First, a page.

The Story of Camembert
I’ve said this before and I’m sure I’ll say this again, cheese making is not an exact science. This frustrates me a little; I have a scientific mind that enjoys concrete answers. At school I chose to do Chemistry, Biology and Maths for my high school subjects because I liked subjects with answers. I probably should have chosen English or Psychology as I already knew what I wanted to do at University and those subjects would have been useful, but I hated the fact that subjects liked psychology often involved fluffy debate and there wasn’t a definite answer you just had to justify your point.
I’m finding home cheese making to be equally fluffy and also a little temperamental. Don’t get me wrong, I love it, but following recipes to the letter and repeating the same process should, in my book, produce the exact same results every time. This is not the case with cheese and I guess that’s why it is called an art not a science. I also think you could throw in the word ‘magic’ here too. Every time I make some cheese I feel like I’m turning a liquid I despise into a solid with so many varying textures and flavours that it really is a little bit like magic!
I’ve made Camembert twice now, and I think I will have to make it many more times before I have a recipe for a mould ripened cheese, similar to that of the world famous Camembert, that I’m happy to post here. Until then, I thought I’d share the highs and lows of the magic that is Camembert making.
Soft mould ripened cheeses are a whole different animal to the other cheeses I have made so for. Camembert involves cultures similar to those used in the feta or creamy Lancashire, but you also add mould spores (sounds yuk, but it’s good mould). There is no pressing with Camembert though, the curd knits together under it’s own weight. Once you achieve the clean break with the curd, it is cut into large chunks. The larger the cut, the more whey is retained in the curd and the creamier the end result. I have read some recipes, like the one used on the HandyFace blog, that doesn’t even cut the curd, you just scoop straight into the mould, but I haven’t tried that process yet. From the picture above, I had no idea how I was going to end up with Camembert but I persevered.
Cheese making is a pretty lengthy process. It is beneficial being able to multi-task. You need to set aside a whole day, not that it takes a whole day, you can do other stuff at the same time, as long as you set a timer and keep checking in to stir or scoop or turn. The curds need turning every hour for about 5 hours, during this time it will sink from the top of the mould to the required height of the cheese.
Once the mould is removed you are left with something that vaguely resembles a Camembert, but there is still more magic that needs to happen. At this point the cheese is air dried and salted and put to bed in it’s ripening box. Set at the correct temperature and humidity the mould starts to grow.
I was a bit concerned how I would react to the growth of the mould, especially as I spent so long last year trying to avoid the growth of mould on my meats! But sure enough, after a few days the little flecks of white mould started to develop and after a week to ten days they were fully coated just like a real Camembert!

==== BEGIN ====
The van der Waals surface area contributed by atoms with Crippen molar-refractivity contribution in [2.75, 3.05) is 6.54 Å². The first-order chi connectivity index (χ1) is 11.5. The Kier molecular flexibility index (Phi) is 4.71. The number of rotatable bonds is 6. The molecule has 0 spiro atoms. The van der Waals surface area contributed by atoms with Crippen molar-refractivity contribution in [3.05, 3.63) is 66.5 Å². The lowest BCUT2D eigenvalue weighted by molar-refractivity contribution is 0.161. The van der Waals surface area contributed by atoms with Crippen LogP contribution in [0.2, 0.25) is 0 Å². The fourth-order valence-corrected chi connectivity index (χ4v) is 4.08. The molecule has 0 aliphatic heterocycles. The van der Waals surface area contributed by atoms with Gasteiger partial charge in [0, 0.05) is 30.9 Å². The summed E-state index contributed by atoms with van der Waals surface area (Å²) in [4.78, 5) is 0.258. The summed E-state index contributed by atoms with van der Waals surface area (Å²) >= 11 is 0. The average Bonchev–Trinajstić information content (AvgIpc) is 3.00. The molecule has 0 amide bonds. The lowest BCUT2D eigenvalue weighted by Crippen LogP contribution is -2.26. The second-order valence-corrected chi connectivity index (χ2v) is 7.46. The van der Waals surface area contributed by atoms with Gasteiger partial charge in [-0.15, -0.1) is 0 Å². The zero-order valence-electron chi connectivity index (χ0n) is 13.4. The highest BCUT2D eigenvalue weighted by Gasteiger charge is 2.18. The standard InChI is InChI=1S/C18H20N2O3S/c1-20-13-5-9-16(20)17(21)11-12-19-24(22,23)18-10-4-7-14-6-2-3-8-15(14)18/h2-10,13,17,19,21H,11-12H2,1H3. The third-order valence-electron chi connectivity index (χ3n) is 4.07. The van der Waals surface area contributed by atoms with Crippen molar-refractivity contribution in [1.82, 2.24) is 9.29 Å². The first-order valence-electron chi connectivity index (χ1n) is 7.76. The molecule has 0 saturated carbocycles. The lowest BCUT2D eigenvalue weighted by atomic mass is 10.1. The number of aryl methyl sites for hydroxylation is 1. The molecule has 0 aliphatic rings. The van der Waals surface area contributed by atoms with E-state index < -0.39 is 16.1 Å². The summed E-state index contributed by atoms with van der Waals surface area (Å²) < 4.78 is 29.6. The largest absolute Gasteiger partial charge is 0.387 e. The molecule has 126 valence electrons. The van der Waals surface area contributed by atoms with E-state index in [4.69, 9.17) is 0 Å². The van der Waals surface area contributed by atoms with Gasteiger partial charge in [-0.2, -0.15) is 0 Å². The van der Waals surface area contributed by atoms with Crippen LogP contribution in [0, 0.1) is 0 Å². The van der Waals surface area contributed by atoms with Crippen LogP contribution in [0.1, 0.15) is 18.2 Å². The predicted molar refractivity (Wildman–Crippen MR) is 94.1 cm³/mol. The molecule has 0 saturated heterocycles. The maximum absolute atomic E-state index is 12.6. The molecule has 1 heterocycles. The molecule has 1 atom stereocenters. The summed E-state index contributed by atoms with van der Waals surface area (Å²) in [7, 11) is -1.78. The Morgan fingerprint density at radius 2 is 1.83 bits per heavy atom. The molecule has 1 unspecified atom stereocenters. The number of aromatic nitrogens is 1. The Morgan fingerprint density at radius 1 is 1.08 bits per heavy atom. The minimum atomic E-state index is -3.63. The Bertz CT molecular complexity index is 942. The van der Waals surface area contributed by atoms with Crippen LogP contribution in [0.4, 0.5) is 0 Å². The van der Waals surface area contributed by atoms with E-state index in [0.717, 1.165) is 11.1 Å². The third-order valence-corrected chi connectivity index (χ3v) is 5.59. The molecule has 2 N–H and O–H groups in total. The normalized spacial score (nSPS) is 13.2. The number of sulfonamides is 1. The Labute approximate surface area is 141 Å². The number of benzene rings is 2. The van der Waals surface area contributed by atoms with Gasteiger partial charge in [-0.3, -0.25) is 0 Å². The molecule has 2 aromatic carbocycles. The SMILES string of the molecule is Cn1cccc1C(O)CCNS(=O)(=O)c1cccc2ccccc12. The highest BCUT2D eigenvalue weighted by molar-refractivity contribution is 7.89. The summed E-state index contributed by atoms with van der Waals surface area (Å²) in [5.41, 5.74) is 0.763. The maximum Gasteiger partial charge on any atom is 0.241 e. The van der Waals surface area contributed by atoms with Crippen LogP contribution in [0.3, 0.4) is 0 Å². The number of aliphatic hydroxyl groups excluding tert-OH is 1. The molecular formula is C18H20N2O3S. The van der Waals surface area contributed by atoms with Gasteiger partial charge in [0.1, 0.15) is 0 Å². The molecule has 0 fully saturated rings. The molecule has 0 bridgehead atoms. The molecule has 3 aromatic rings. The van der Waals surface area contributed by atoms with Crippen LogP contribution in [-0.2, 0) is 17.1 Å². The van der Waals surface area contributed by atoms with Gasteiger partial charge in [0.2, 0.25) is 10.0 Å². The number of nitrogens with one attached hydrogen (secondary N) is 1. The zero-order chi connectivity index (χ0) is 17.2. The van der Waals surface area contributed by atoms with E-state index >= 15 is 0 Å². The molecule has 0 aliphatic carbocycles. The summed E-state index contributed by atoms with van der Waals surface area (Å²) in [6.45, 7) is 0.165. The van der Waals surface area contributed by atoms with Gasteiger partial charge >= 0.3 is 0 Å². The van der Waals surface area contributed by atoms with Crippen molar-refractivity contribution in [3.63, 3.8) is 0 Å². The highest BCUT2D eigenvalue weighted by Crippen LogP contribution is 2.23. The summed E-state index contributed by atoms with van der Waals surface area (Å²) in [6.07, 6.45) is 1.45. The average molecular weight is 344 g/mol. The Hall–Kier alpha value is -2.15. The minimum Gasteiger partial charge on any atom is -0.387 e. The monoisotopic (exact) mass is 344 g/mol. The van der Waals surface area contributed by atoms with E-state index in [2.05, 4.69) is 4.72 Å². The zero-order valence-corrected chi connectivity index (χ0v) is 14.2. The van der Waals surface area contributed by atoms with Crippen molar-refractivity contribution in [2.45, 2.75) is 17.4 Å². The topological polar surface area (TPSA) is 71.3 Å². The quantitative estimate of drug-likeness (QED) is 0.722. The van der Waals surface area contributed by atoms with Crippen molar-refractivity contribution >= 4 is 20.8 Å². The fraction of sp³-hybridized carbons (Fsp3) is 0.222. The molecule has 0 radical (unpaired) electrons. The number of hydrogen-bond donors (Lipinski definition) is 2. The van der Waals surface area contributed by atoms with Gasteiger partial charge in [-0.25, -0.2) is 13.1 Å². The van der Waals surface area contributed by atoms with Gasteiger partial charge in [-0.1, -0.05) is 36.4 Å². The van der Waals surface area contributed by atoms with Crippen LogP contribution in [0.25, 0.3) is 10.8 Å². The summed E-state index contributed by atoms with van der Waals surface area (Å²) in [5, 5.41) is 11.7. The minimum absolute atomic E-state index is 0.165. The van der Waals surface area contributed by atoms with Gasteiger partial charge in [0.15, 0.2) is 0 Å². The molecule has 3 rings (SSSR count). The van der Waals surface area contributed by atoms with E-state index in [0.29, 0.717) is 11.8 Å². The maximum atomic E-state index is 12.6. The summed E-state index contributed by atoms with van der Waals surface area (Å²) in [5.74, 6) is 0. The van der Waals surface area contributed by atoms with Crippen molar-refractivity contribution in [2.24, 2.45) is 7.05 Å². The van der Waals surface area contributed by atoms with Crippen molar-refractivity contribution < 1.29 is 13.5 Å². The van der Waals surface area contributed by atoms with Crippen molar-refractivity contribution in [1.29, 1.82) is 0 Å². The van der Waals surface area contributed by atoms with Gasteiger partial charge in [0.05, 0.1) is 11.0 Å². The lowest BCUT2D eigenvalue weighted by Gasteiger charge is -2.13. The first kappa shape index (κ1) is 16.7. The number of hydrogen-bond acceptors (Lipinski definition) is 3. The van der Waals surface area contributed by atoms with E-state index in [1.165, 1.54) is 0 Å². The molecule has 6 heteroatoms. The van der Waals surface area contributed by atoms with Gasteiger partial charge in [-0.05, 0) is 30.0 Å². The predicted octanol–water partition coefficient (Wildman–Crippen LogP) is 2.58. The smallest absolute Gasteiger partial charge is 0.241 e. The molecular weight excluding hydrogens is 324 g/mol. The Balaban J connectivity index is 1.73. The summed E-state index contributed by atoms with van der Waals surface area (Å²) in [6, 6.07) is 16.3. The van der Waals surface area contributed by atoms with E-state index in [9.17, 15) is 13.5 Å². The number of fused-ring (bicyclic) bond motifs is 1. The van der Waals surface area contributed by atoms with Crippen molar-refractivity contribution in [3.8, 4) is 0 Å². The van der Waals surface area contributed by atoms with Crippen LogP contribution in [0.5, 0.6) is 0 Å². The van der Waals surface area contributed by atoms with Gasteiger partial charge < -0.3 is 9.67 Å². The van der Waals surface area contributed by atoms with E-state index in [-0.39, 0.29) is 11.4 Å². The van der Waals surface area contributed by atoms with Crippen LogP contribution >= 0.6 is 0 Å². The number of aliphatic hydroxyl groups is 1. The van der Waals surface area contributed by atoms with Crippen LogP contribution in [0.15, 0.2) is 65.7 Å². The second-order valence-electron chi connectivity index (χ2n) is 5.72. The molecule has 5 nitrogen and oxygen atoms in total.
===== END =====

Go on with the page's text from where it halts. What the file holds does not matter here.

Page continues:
This cheese requires even more patience though, as now you have to leave it to ripen so the inside of the cheese develops the characteristic gooey texture. Now, you won’t be surprised when I tell you I didn’t have the patience to leave it for the required length of ripening time. I cracked into one of the rounds after a week and a half, just to have a little look. Oh the smell, I was like a kid in a sweet shop, it was exactly how it should smell and taste but the texture was not quite as gooey as I would like it to be. If you look carefully at the above photo you can see the outer, gooey edge and the inner firmer layer. The Camembert is ready when the cheese is equally gooey to the centre.
I had high hopes for this Camembert, I had used the amazing, creamy, unhomogenised milk from Over the Moon which provided excellent curd yield, that great yellow colour and I’m sure it also added to the flavour. I left the other cheese to age for the correct amount of time, but between cutting of the first cheese and the unveiling of the next, disaster struck. The humidity on the cheese cave made the ink of my Nic Cooks stickers leak into the cheese, dyeing it pink. I think I also left it a bit too long, as the resulting cheese was very gooey, and dare I say a little too strong in flavour for me – an avid stinky cheese lover. Oh the heart ache, I was so near yet so far.
The second batch of Camembert is under way, but I don’t have such high hopes for this batch, I’m just not feeling the love. I couldn’t get to the markets, so I used supermarket milk (minus 1 point); the ripening process seems slower – the mould coverage is not as thick, and the cheese is not as dry (minus another point) and the final nail in the coffin, I tried to transport some across the globe to show off my new found skills to the family and sadly it died a death on route. Oh well, it just means I have to give it another go… and another… and another…